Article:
government will provide permits to expedite
the creation of charging stations in parking lots
and homes besides the battery replacing stations
in 200 locations and will encourage users of the
system to benefit from government tax incen-
tives on clean car technologies. This kind of
partnership of private funds with government
cooperation is a model that both parties want.
The Better Place plan isn't perfect, though.
For one, it beholds people to one company for
their transportation. Additionally, the plan
focuses on the San Francisco Bay area, meaning
that drivers making long trips outside the area
will still need to use gasoline or make lengthy
stops to re-charge.
There are a few things that need to happen
for a plan like Better Place to work nationwide.
Most importantly, automakers would need to
agree to some kind of standards for batteries
so they could be interchanged across brands -
think about how the same ties work on a range
of vehicles or the same gas nozzle fits into every
car on the road. Electric propulsion also needs
to emerge as the primary replacement for the,
internal combustion engine. It's currently vying
with other technologies - like hydrogen fuel
cells - for that spot.
In the meantime, companies like Better Place
are offering a way to move toward a cleaner
infrastructure than we have now, without mas-
sive sacrifices by the government and taxpayers.
Ben Caleca is an Engineering junior.

n our current times of eco-
nomic recession, terrorism and
global disparities, it seems only
right to take time
out to reflect and
assess our personal
responsibility as
well as our account-
ability to our fellow
humans. Coinci-
dentally, this also is
in keeping with the
theme of today, ROSE
World AIDS Day.
As the World AFRIYIE
Health Organiza-
tion celebrates the
20th anniversary of its HIV/AIDS
campaign, it's logical to start with one
important question: What is the state
of HIV, the virus that causes AIDS?
There definitely has been progress.
Since 2000, the worldwide numbers
on HIV have stabilized. But accord-
ing to the U.S. Department of Health
and Human Services, that also means
there were still an estimated 33 mil-
lion people living with HIV globally in
2007. There were 2 million HIV-relat-
ed deaths in 2007.
Domestically, the Center for Dis-
ease Control reported that more than
1 million people are living with HIV in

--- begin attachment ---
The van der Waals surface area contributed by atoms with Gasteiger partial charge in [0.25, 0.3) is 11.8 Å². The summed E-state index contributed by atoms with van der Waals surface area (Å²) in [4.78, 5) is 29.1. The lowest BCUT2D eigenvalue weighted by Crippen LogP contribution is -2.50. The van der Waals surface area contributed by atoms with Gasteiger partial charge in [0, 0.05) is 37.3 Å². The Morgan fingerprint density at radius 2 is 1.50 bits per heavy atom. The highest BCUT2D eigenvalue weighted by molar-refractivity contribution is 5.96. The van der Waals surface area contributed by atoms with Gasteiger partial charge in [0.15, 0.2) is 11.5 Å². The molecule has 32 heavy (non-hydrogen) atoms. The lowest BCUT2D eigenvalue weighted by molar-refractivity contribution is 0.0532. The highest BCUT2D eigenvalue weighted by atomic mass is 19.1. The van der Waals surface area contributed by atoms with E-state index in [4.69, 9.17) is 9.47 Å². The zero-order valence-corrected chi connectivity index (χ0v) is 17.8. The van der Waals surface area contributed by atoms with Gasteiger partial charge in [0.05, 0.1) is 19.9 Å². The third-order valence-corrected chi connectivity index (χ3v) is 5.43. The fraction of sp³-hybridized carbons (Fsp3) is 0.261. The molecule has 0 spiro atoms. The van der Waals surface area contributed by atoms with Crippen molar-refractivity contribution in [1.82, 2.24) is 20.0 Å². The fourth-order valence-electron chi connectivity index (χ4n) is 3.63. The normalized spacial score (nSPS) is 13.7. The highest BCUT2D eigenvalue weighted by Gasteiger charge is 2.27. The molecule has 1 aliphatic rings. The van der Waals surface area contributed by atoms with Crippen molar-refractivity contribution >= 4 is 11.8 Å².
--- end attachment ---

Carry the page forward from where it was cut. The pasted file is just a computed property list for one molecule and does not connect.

the United States. The other bad news:
Recent estimates of infection rates
look like they were too optimistic.
While it was previously estimated that
40,000 people are infected annually,
a report released this year estimated
that the annual infection rate was 40
percent higher, at 56,300 infections
annually.
Here at the University, HIV infec-
tion rates are relatively small. In 2007,
HIV tests administered by Univer-
sity Health Service came back positive
only .001 percent of the time. How-
ever, this data doesn't account for the
many services at the University that
offer HIV testing. And recent national

data asserts that roughly 1 in 5 people
with HIV may be transmitting the
infection to others because they don't
know their status.
So, to close out the semester, let's
discuss what you can do in your own
sex life and whatyou can do politically
to make a difference.
This fall, we learned that using
condoms isn't high on University stu-
dents' to-do lists. To recap, a 2006
National College Health Assessment
survey along with UHS showed that
condom rates are at 50-51 percent for
vaginal sex and as low as 5 percent for
oral sex.
We may be in need of some fresh
ideas when it comes to protection.
Here's one good place to turn: a 1997
article "It's Like You Use Pots and
Pans to Cook. It's the Tool." This was
featured in the Journal of Science,
Technology and Human Values and
offered interviews with a particular
group of San Francisco sex workers
who paid particular attention to con-
trolling their bodily fluids in a post-
HIV climate. Tobe clear, none of these
women were drug-addicted or worked
on the street, and all of them were
over 18.
The following are some helpful tips
about how to make safer sex a more
viable option. First, all condoms are
not made equal. In this assessment,
Kimono condoms were regarded as
the standout latex condoms. Kimonos
are known for being thin and discreet
so that your partner won't even notice
they are on. And while most latex con-
doms are an off-white colorthat seems
to camouflage the most on white men,
Kimonos have such a clear quality to
them that they appear invisible on
men of all races.
Next, it's important to take another
look at the female condom. "Women-
initiated devices" as they are called
have the potential to remedy a lack of
compliance. Some informants report-

ed that these condoms can be noisy
and minimize sensation. However,
one sex worker reported that "the fif-
teenth time was a lot easier than the
first time."
Lastly, another offering this article
made was about the utility of non-
powdered latex gloves. These can
be used during digital penetration,
otherwise known as "fingering," and
when cut sideways they can be used
as a makeshift dental dam. They can
be bought in bulk at warehouse retail
outlets, are gender-neutral and are
available in all sizes.
On the political level, you can write
your Congressmembers advocatingfor
the reform of U.S. foreign aid to ensure
that the global HIV/AIDS struggle is
a priority in president-elect Barack

6
6

Try Kimono
condoms,
latex gloves

Obama's first 100 days. Looking more
locally, however, it's important to note
that the United States has spent bil-
lions of dollars in global aid and the
CDC spends only $750 million dollars
annually on prevention of infections
nationally. We must advocate for more
funding domesticallyand amulti-tacti-
cal approach that includes comprehen-
sive sexual education.
Tomorrow between 11 a.m. and 1
p.m., there will be a kickoff rally on
the Diag in commemoration of World
AIDS Day. Stop by, and lenda hand for
health justice.
Rose Afriyie is the Daily's sex and
relationships columnist. She can be
reached at sariyie@umich.edu.

0